10. Steph says

    Books are my weekness, I used to work at a bookstore, any ideaas on how to cull my childs book collection?

  11. Ellen says

    With three children ages 4 and under, this is always a timely topic at my house. Thanks for the interesting perspectives. I’ve tried purging both ways (with and without kids), and there are simply pros and cons for each. I have to share that the image originally comes from the YoungHouseLove blog. I knew I recognized it from somewhere, so I followed the links and it originates there. Just a heads up.

  12. Jennifer says

    I just wanted to share my own experience with the above system of removing toys without involving the kids, and though every child is different, this was what was done in my childhood home until we were “old enough” to participate and I can honestly say that it contributed to my hoarding and cluttering for years afterward as a reaction. I wasn’t ready, as a child, to sever my emotional attachment to some of my toys, and not allowing that process to happen naturally caused an unnatural reaction (in my displaced emotional attachments). I’m an adult now, and those habits are behind me, but I felt that I should shed light on a possible consequence, but definitely respect that you know your child, and this might not be a likely response from him.

    • Catherine says

      I totally agree with this. Be very sure you take your individual children’s natures into consideration. I have a natural minimalist and a younger one who currently is a bit of a hoarder. But my older one who is happy to let go of stuff now was a bit of a hoarder when she was younger. Age sometimes helps in this process. I just held onto it until she was ready to let it all go. I will do the same for my son, with limits of course. We just don’t buy much to begin with as our first rule though.

  13. Messy Wife says

    I am hopping over from Ready.Set.Simplified’s FB page.
    Thank you very much for sharing these advice on how to do it. And even more inspiring is how much (or little) you keep. I definitely need to bookmark this.
    Quite honestly, I am getting really sick of how much toys my kids have and how much they could make a mess with, especially now during summer when they are home a lot more hours! But, I do have a realization recently – I need to get my own act together, let go of my things first! It is easy for me to suggest to them which toys they are not playing with and there is no reason to keep because I am not playing with those toys and they were not “mine”. I like them to see that I can let go of things that I do not use and just there taking up space! And I definitely need them to see that I take the time to clean up my mess too. Kind of difficult for me but I need to work on it!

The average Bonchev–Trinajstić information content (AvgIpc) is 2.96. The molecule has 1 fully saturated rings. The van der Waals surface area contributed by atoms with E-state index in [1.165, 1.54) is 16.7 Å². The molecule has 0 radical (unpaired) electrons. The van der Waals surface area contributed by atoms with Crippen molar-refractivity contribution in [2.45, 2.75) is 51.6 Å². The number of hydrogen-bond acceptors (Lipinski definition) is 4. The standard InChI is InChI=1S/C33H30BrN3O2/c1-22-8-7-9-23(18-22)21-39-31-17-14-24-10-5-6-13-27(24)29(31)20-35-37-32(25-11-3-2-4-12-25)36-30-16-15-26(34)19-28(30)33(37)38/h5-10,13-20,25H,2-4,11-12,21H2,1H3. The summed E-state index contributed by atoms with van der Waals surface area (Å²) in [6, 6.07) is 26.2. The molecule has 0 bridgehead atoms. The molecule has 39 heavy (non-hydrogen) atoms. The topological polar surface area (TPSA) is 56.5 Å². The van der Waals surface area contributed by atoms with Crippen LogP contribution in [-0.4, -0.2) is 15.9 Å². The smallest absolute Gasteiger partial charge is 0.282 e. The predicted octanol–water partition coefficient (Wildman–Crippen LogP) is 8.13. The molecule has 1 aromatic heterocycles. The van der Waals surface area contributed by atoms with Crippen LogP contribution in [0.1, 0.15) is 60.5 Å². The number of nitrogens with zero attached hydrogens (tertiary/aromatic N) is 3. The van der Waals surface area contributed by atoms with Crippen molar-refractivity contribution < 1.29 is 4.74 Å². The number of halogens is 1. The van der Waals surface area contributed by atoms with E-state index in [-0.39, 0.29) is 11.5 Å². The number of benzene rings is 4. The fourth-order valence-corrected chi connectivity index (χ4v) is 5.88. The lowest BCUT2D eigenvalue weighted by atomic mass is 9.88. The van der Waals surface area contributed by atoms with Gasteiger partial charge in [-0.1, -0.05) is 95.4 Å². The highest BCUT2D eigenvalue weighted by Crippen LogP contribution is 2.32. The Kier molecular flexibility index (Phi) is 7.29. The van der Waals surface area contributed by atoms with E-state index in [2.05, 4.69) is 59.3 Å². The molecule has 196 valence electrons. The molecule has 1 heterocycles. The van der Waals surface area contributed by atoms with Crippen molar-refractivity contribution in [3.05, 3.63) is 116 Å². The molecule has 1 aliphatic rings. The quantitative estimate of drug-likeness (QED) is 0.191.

14. Apple says

    “I wasn’t ready, as a child, to sever my emotional attachment to some of my toys, and not allowing that process to happen naturally caused an unnatural reaction (in my displaced emotional attachments). ”

    This is such an important thought to be aware of for a minimalist parent. A very hard one though; to teach our children the letting go, yet let them feel safe knowing that their loved items won’t ‘disappear’ or be taken away.

    Fortunately, I am blessed with one kid who is also a born minimalist, and could live and play away happily with no toys, just with his imagination. :) My other child, however, is turning to minimalism using his intelligence and sensitive nature. He does enjoy taking toys he does not use anymore to charity shops and to sell them on a yard sale, etc. He likes seeing the happy face of a younger kid getting excited about a toy he used to play with. :)